I have 5 ideas:
- For your U4s, just keep having fun and don't do the things listed below.
- For your U8's, do you play the Premium Practice Games like Dribble Across a Square and Dribble Around Cone & Pass and keep score? Playing those games will develop most players skills without additional practice IF a kid tries. With your U8s, I recommend only playing games in Practice that keep score (like the 2 mentioned). That forces the kids to try or they will lose all the time. By U8 you should bring competition into the practices, and keeping score does that. I would also play Strength on the Ball, Tick Tock, Tap on Top, and others that will help your player's skills.
- With U8s, I would stop playing the U6 games that don't keep score and switch to Premium games that DO keep score. That builds in competition, which causes pressure, so kids learn how to play under pressure, and they learn how to play fast like they must in real matches. Also, it gives you a way to measure performance and improvement.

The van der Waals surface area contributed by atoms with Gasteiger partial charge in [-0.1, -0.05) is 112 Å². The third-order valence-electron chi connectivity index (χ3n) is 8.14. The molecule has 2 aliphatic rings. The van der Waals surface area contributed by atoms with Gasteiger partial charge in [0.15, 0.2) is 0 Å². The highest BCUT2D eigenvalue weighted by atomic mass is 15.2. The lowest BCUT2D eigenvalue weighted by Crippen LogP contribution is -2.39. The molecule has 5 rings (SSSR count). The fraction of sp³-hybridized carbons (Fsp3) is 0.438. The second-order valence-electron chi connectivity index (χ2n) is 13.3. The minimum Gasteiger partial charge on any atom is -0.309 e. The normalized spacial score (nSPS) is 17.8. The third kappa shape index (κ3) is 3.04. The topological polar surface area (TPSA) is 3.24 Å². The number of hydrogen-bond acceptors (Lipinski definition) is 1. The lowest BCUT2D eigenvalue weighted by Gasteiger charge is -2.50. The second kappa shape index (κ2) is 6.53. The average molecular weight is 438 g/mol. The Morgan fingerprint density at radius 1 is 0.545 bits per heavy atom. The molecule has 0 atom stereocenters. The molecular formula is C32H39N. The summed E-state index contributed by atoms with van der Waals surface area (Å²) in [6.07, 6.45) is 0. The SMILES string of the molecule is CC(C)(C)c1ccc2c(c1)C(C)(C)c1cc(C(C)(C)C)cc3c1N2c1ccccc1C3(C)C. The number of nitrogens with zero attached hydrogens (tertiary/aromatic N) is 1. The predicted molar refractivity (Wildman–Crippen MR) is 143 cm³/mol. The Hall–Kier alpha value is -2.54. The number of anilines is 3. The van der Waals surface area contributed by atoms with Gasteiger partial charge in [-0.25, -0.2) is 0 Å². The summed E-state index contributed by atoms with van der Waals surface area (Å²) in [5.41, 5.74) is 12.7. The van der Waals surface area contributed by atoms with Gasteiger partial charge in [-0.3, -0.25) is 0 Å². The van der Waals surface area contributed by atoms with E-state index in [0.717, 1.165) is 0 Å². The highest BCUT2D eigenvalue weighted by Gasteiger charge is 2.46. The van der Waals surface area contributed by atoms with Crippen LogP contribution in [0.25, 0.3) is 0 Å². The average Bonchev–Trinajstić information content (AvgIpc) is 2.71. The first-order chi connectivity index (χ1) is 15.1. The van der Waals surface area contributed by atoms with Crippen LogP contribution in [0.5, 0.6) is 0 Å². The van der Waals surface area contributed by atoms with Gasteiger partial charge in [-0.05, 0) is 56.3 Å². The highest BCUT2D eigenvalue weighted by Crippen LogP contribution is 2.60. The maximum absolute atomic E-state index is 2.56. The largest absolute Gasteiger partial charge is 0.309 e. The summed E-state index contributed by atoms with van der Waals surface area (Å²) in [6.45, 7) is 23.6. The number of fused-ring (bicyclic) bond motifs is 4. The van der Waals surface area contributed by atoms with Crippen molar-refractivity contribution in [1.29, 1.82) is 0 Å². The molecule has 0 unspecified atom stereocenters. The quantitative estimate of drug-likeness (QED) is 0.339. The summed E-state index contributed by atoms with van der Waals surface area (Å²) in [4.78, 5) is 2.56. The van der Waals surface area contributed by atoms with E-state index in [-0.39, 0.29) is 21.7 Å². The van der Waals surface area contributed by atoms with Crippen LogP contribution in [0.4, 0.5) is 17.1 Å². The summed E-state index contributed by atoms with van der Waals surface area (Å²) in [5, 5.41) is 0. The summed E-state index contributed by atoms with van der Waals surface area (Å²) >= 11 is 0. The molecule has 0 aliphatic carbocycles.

- Use the patches with the U8s to reward Individual Improvement and Teamwork and NOT just for showing up, and when a player EARNS a patch, tell them in front of the other players - I see you just placed an order for D patches and Lightning Bolts (which are great to reward Hustle) - that is good. We will also include some free "B" patches (for Bravery) and T patches (for Teamwork and Team Spirit - it sounds like your U8s need that). Stop giving the patches for just showing up and start giving them at Practice and at Games for players doing the things you want them to do, such as being Brave, hustling, Teamwork, Team Spirit (rooting for Teammates), great Defense (fighting for the ball, body-blocking shots, etc.). In Practice, start giving patches to players who EARN the patches based on individual IMPROVEMENT and Teamwork or Team Spirit. You can't go wrong with rewarding Individual Improvement - that way every kid has a chance to EARN a patch and every kid has the chance to improve. At practice, when a player does something to EARN a patch, tell them ASAP in a way that all the other players can hear so they can connect all the players learn how they can earn a patch and that if they do the things you want, then they WILL be rewarded . At games, give the patches at the end of the Game in a Ceremony in front of the players AND the parents (if they can't stay the extra 10 minutes for the Ceremony, they don't get a patch). That way the players AND parents will know the behavior that will EARN a patch (make them start EARNING the patches and let everyone know what it takes to EARN a patch). Every kid can improve and do his or her best and have a good attitude and support the team, so you aren't punishing anyone by taking this approach. I think you need to do this to send a message. Every player needs to understand that starting at U8 they have an obligation to the Team to do their best, and that is all you are asking. I can tell you from experience, that unless you correct this behavior, at a point, your team will start to lose a lot of games and then the parents will get unhappy, even the parents of the kids who don't try - no one likes to lose a lot of games. I can also tell you from experience that telling a player in front of all the other players that he or she has EARNED a patch and what it was earned for is MUCH more effective than telling them privately.